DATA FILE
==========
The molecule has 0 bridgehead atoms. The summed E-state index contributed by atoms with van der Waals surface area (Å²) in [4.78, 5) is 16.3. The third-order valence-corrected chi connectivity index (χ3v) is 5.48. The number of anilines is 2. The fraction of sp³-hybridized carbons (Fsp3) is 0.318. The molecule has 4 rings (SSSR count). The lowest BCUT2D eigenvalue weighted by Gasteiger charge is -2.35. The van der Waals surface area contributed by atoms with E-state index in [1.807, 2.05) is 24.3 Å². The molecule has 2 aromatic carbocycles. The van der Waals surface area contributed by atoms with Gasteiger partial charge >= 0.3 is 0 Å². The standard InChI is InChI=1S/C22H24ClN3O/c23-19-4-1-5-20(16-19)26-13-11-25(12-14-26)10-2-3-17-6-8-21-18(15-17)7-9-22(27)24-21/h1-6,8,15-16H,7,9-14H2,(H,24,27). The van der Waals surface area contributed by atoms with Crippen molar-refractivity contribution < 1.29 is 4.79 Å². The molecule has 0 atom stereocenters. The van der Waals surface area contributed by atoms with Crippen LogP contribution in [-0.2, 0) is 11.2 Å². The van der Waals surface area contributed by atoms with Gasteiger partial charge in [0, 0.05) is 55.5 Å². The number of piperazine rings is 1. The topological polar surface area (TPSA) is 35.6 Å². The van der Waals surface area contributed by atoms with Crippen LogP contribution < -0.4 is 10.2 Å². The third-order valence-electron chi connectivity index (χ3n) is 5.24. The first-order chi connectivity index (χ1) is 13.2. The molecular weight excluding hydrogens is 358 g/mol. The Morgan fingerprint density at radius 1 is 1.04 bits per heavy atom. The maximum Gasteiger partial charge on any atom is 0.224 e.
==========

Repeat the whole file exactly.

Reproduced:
The molecule has 0 bridgehead atoms. The summed E-state index contributed by atoms with van der Waals surface area (Å²) in [4.78, 5) is 16.3. The third-order valence-corrected chi connectivity index (χ3v) is 5.48. The number of anilines is 2. The fraction of sp³-hybridized carbons (Fsp3) is 0.318. The molecule has 4 rings (SSSR count). The lowest BCUT2D eigenvalue weighted by Gasteiger charge is -2.35. The van der Waals surface area contributed by atoms with E-state index in [1.807, 2.05) is 24.3 Å². The molecule has 2 aromatic carbocycles. The van der Waals surface area contributed by atoms with Gasteiger partial charge >= 0.3 is 0 Å². The standard InChI is InChI=1S/C22H24ClN3O/c23-19-4-1-5-20(16-19)26-13-11-25(12-14-26)10-2-3-17-6-8-21-18(15-17)7-9-22(27)24-21/h1-6,8,15-16H,7,9-14H2,(H,24,27). The van der Waals surface area contributed by atoms with Crippen molar-refractivity contribution < 1.29 is 4.79 Å². The molecule has 0 atom stereocenters. The van der Waals surface area contributed by atoms with Crippen LogP contribution in [-0.2, 0) is 11.2 Å². The van der Waals surface area contributed by atoms with Gasteiger partial charge in [0, 0.05) is 55.5 Å². The number of piperazine rings is 1. The topological polar surface area (TPSA) is 35.6 Å². The van der Waals surface area contributed by atoms with Crippen LogP contribution < -0.4 is 10.2 Å². The third-order valence-electron chi connectivity index (χ3n) is 5.24. The first-order chi connectivity index (χ1) is 13.2. The molecular weight excluding hydrogens is 358 g/mol. The Morgan fingerprint density at radius 1 is 1.04 bits per heavy atom. The maximum Gasteiger partial charge on any atom is 0.224 e.